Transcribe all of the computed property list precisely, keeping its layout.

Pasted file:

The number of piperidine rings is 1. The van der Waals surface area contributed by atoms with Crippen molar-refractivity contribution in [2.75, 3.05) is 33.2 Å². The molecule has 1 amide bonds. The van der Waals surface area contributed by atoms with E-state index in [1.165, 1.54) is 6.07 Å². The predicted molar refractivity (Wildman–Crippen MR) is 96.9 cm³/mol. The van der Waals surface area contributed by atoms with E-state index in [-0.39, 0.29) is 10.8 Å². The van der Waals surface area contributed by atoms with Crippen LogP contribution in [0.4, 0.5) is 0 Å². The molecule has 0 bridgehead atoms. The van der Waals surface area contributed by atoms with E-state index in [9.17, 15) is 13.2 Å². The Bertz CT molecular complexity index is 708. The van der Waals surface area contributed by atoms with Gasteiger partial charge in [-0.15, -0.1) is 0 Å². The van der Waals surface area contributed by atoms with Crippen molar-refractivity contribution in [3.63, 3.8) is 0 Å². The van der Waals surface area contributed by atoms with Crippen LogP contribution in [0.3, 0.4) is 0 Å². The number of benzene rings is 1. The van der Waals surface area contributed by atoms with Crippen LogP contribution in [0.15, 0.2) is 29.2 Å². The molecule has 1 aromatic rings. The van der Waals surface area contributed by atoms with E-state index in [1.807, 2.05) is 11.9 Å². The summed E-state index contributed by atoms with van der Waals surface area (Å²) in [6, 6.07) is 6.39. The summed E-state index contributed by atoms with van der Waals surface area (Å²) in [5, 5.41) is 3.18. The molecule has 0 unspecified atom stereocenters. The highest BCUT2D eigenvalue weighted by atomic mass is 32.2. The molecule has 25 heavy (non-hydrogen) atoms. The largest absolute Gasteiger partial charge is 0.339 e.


The number of piperidine rings is 1. The van der Waals surface area contributed by atoms with Crippen molar-refractivity contribution in [2.75, 3.05) is 33.2 Å². The molecule has 1 amide bonds. The van der Waals surface area contributed by atoms with E-state index in [1.165, 1.54) is 6.07 Å². The predicted molar refractivity (Wildman–Crippen MR) is 96.9 cm³/mol. The van der Waals surface area contributed by atoms with E-state index in [-0.39, 0.29) is 10.8 Å². The van der Waals surface area contributed by atoms with Crippen LogP contribution in [0.4, 0.5) is 0 Å². The molecule has 0 bridgehead atoms. The van der Waals surface area contributed by atoms with E-state index in [9.17, 15) is 13.2 Å². The Bertz CT molecular complexity index is 708. The van der Waals surface area contributed by atoms with Gasteiger partial charge in [-0.15, -0.1) is 0 Å². The van der Waals surface area contributed by atoms with Crippen molar-refractivity contribution in [3.63, 3.8) is 0 Å². The van der Waals surface area contributed by atoms with Crippen LogP contribution in [0.3, 0.4) is 0 Å². The number of benzene rings is 1. The van der Waals surface area contributed by atoms with Crippen LogP contribution in [0.15, 0.2) is 29.2 Å². The molecule has 1 aromatic rings. The van der Waals surface area contributed by atoms with E-state index in [1.807, 2.05) is 11.9 Å². The summed E-state index contributed by atoms with van der Waals surface area (Å²) in [6, 6.07) is 6.39. The summed E-state index contributed by atoms with van der Waals surface area (Å²) in [5, 5.41) is 3.18. The molecule has 0 unspecified atom stereocenters. The highest BCUT2D eigenvalue weighted by atomic mass is 32.2. The molecule has 25 heavy (non-hydrogen) atoms. The largest absolute Gasteiger partial charge is 0.339 e.